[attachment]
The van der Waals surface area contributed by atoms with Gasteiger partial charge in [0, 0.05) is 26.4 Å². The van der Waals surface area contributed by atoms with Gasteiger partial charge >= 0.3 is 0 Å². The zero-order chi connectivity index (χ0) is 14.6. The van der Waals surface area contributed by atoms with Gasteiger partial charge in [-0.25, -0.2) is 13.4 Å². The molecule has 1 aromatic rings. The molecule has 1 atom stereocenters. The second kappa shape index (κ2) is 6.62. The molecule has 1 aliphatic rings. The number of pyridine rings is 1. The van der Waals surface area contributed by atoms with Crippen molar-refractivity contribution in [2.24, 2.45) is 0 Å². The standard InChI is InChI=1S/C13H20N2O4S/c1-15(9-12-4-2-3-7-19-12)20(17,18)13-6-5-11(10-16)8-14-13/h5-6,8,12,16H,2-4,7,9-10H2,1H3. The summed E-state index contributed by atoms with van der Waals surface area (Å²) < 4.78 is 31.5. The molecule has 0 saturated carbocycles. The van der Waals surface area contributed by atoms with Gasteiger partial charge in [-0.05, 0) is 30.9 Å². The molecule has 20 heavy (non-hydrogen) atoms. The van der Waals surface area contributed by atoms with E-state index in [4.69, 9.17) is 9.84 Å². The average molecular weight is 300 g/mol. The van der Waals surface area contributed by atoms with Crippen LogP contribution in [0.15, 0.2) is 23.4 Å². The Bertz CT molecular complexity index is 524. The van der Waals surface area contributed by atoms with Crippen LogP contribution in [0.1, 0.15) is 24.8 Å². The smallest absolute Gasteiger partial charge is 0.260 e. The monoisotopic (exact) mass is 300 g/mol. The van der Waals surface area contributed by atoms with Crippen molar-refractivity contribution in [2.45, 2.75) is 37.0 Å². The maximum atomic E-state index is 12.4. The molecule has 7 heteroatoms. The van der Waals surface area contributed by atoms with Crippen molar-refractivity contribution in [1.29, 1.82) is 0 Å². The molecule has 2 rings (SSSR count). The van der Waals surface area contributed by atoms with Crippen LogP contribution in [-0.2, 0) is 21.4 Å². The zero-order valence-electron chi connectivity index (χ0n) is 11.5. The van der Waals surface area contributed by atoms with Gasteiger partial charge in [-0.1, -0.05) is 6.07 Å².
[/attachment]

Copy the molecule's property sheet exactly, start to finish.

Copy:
The van der Waals surface area contributed by atoms with Gasteiger partial charge in [0, 0.05) is 26.4 Å². The van der Waals surface area contributed by atoms with Gasteiger partial charge >= 0.3 is 0 Å². The zero-order chi connectivity index (χ0) is 14.6. The van der Waals surface area contributed by atoms with Gasteiger partial charge in [-0.25, -0.2) is 13.4 Å². The molecule has 1 aromatic rings. The molecule has 1 atom stereocenters. The second kappa shape index (κ2) is 6.62. The molecule has 1 aliphatic rings. The number of pyridine rings is 1. The van der Waals surface area contributed by atoms with Crippen molar-refractivity contribution in [2.24, 2.45) is 0 Å². The standard InChI is InChI=1S/C13H20N2O4S/c1-15(9-12-4-2-3-7-19-12)20(17,18)13-6-5-11(10-16)8-14-13/h5-6,8,12,16H,2-4,7,9-10H2,1H3. The summed E-state index contributed by atoms with van der Waals surface area (Å²) < 4.78 is 31.5. The molecule has 0 saturated carbocycles. The van der Waals surface area contributed by atoms with Gasteiger partial charge in [-0.05, 0) is 30.9 Å². The molecule has 20 heavy (non-hydrogen) atoms. The van der Waals surface area contributed by atoms with E-state index in [4.69, 9.17) is 9.84 Å². The average molecular weight is 300 g/mol. The van der Waals surface area contributed by atoms with Crippen LogP contribution in [0.15, 0.2) is 23.4 Å². The Bertz CT molecular complexity index is 524. The van der Waals surface area contributed by atoms with Crippen LogP contribution in [0.1, 0.15) is 24.8 Å². The smallest absolute Gasteiger partial charge is 0.260 e. The monoisotopic (exact) mass is 300 g/mol. The van der Waals surface area contributed by atoms with Crippen molar-refractivity contribution in [2.45, 2.75) is 37.0 Å². The maximum atomic E-state index is 12.4. The molecule has 7 heteroatoms. The van der Waals surface area contributed by atoms with Crippen molar-refractivity contribution in [1.29, 1.82) is 0 Å². The molecule has 2 rings (SSSR count). The van der Waals surface area contributed by atoms with Crippen LogP contribution in [-0.2, 0) is 21.4 Å². The zero-order valence-electron chi connectivity index (χ0n) is 11.5. The van der Waals surface area contributed by atoms with Gasteiger partial charge in [-0.1, -0.05) is 6.07 Å².